Attention Ratio definition
Attention Ratio is based on the fact that people are more likely to follow through on an action if their focus is concentrated and their attention is not split between lots of different elements. This is because having too much choice, information or visual stimuli overwhelms the human brain and can lead to indecision and distraction.
This is especially applicable to the internet as we are bombarded with information, links and contrasting visuals all the time, which can lead to a lack of ability to focus, follow through on our intended course of action or complete even simple tasks. Attention Ratio therefore describes how the number of interactive links you provide on a web page should be directly relative to the number of conversion goals you have (which should in any case only be 1).
If you’re trying to convince your customer to buy a certain product or service, you should have a landing page that highlights just that one thing and leaves them a clear path towards the purchasing goal. If you surround that product with lots of other deals or information – such as events, sales coming up, or invitations to sign up for newsletters or other unrelated deals – then your customer’s attention will become so divided that they are unlikely to actually complete the intended purchase.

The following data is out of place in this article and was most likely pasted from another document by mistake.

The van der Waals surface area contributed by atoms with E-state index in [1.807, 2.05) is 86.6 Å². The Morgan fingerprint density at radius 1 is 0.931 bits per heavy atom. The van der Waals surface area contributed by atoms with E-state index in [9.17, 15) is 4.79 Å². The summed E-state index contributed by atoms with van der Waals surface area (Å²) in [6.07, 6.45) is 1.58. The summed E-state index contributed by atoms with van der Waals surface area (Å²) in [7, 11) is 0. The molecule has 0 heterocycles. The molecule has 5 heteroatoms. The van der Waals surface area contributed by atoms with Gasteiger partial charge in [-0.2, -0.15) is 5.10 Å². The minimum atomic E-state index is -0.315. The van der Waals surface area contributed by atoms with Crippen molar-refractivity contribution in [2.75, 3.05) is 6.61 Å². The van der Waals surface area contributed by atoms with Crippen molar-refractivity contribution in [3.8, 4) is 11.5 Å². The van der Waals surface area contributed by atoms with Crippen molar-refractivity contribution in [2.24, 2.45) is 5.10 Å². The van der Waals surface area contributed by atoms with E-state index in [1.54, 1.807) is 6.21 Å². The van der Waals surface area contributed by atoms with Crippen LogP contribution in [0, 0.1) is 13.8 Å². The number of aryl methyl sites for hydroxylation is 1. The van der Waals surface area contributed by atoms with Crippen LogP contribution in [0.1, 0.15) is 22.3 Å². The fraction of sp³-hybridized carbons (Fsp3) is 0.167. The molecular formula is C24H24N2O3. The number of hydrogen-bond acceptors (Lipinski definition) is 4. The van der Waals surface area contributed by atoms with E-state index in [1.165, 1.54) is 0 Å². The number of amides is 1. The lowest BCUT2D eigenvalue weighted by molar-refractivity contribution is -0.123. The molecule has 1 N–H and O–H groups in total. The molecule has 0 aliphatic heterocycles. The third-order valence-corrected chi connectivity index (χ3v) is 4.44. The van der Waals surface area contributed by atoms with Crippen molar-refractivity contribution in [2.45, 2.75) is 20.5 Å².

Imagine, for example, that you received an invitation for a gallery opening in the post and you decide to go. However, as you’re on your way you notice that the gallery have put up signs everywhere outside their door with suggestions about other places you can go first to eat or local sites you might like to visit. You become distracted by these; you realise that in fact, yes, you are hungry and, yes, you would like to see a famous church. In the end, you don’t make it to the gallery…
The same applies for web marketing – don’t distract your customers from your main goal. If you send out a newsletter for a specific campaign, say a half price sale on your latest publication, then the link provided should lead to a landing page (never just your homepage) and that landing page should only have information about the publication on sale. There should be only one Call to Action button that leads the customer straight to the purchase of the sale item and, by focusing your customer’s attention rather than dividing it, your conversion rate should increase dramatically.
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